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Surgery Does Not Improve Survival in Patients With Isolated Severe Tricuspid RegurgitationFree Access

Original Investigation

J Am Coll Cardiol, 74 (6) 715–725

Central Illustration



Patients with isolated tricuspid regurgitation (TR) in the absence of left-sided valvular dysfunction are often managed nonoperatively.


The purpose of this study was to assess the impact of surgery for isolated TR, comparing survival for isolated severe TR patients who underwent surgery with those who did not.


A longitudinal echocardiography database was used to perform a retrospective analysis of 3,276 adult patients with isolated severe TR from November 2001 to March 2016. All-cause mortality for patients who underwent surgery versus those who did not was analyzed in the entire cohort and in a propensity-matched sample. To assess the possibility of immortal time bias, the analysis was performed considering time from diagnosis to surgery as a time-dependent covariate.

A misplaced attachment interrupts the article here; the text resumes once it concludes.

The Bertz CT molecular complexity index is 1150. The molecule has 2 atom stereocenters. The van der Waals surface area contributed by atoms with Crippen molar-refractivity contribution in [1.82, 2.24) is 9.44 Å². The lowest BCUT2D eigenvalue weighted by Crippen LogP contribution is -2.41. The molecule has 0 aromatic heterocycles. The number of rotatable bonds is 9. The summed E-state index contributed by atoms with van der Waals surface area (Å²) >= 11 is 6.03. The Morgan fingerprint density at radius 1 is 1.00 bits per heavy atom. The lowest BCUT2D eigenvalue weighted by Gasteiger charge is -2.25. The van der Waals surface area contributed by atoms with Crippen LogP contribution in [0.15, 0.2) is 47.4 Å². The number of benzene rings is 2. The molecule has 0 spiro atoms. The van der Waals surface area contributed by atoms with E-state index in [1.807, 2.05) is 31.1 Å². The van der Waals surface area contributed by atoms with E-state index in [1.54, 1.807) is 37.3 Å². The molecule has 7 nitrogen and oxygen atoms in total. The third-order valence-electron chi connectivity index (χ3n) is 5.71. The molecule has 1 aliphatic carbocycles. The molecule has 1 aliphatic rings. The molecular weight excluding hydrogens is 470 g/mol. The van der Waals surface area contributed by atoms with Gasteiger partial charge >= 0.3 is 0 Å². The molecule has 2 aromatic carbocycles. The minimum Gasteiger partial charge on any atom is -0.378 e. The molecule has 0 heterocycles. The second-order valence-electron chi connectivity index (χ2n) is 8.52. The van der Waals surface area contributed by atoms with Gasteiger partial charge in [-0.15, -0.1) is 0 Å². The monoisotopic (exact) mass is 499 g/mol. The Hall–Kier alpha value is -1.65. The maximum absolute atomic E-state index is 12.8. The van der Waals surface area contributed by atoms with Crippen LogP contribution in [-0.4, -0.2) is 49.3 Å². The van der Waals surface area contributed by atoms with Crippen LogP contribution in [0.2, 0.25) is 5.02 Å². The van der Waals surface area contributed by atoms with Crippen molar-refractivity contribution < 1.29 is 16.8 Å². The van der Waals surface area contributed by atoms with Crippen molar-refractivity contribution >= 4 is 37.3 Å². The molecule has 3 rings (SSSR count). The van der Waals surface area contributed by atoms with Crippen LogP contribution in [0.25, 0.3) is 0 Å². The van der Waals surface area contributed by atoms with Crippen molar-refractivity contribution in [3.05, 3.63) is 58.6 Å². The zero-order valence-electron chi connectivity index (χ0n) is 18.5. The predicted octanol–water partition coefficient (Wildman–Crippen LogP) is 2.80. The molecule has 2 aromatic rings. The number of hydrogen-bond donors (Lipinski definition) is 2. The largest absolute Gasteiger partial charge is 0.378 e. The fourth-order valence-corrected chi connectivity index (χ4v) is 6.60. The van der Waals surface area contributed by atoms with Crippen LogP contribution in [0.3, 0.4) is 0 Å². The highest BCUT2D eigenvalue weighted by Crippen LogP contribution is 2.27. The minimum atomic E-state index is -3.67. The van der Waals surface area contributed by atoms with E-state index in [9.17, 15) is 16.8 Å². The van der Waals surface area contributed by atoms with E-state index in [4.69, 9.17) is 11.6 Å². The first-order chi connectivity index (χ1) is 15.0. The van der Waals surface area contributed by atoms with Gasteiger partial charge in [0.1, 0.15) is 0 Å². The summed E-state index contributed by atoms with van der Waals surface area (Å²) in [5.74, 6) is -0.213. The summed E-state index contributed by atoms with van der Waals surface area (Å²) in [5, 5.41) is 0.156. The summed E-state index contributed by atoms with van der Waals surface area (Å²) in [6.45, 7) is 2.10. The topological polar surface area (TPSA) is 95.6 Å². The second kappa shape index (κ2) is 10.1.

Of 3,276 patients with isolated severe TR, 171 (5%) underwent tricuspid valve surgery, including 143 (84%) repairs and 28 (16%) replacements. The remaining 3,105 (95%) patients were medically managed. When considering surgery as a time-dependent covariate in a propensity-matched sample, there was no difference in overall survival between patients who received medical versus surgical therapy (hazard ratio: 1.34; 95% confidence interval: 0.78 to 2.30; p = 0.288). In the subgroup that underwent surgery, there was no difference in survival between tricuspid repair versus replacement (hazard ratio: 1.53; 95% confidence interval: 0.74 to 3.17; p = 0.254).


In patients with isolated severe TR, surgery is not associated with improved long-term survival compared to medical management alone after accounting for immortal time bias.